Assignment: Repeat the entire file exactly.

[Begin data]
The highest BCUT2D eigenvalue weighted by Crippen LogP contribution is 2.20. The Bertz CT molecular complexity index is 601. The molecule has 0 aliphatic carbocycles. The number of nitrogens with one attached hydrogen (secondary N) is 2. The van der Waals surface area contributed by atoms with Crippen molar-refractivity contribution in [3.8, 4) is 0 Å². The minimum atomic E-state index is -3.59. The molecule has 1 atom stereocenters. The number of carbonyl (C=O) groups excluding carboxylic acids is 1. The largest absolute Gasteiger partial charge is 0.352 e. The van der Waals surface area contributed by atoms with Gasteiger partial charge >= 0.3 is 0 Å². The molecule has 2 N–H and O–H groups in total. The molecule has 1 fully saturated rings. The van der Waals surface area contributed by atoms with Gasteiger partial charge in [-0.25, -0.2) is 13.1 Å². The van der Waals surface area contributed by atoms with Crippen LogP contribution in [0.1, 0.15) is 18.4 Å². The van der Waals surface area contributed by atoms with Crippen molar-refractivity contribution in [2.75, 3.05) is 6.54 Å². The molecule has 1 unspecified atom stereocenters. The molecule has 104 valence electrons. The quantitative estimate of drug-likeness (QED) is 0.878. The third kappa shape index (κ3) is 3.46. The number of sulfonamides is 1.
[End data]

The highest BCUT2D eigenvalue weighted by Crippen LogP contribution is 2.20. The Bertz CT molecular complexity index is 601. The molecule has 0 aliphatic carbocycles. The number of nitrogens with one attached hydrogen (secondary N) is 2. The van der Waals surface area contributed by atoms with Crippen molar-refractivity contribution in [3.8, 4) is 0 Å². The minimum atomic E-state index is -3.59. The molecule has 1 atom stereocenters. The number of carbonyl (C=O) groups excluding carboxylic acids is 1. The largest absolute Gasteiger partial charge is 0.352 e. The van der Waals surface area contributed by atoms with Gasteiger partial charge >= 0.3 is 0 Å². The molecule has 2 N–H and O–H groups in total. The molecule has 1 fully saturated rings. The van der Waals surface area contributed by atoms with Gasteiger partial charge in [-0.25, -0.2) is 13.1 Å². The van der Waals surface area contributed by atoms with Crippen LogP contribution in [0.1, 0.15) is 18.4 Å². The van der Waals surface area contributed by atoms with Crippen molar-refractivity contribution in [2.75, 3.05) is 6.54 Å². The molecule has 1 unspecified atom stereocenters. The molecule has 104 valence electrons. The quantitative estimate of drug-likeness (QED) is 0.878. The third kappa shape index (κ3) is 3.46. The number of sulfonamides is 1.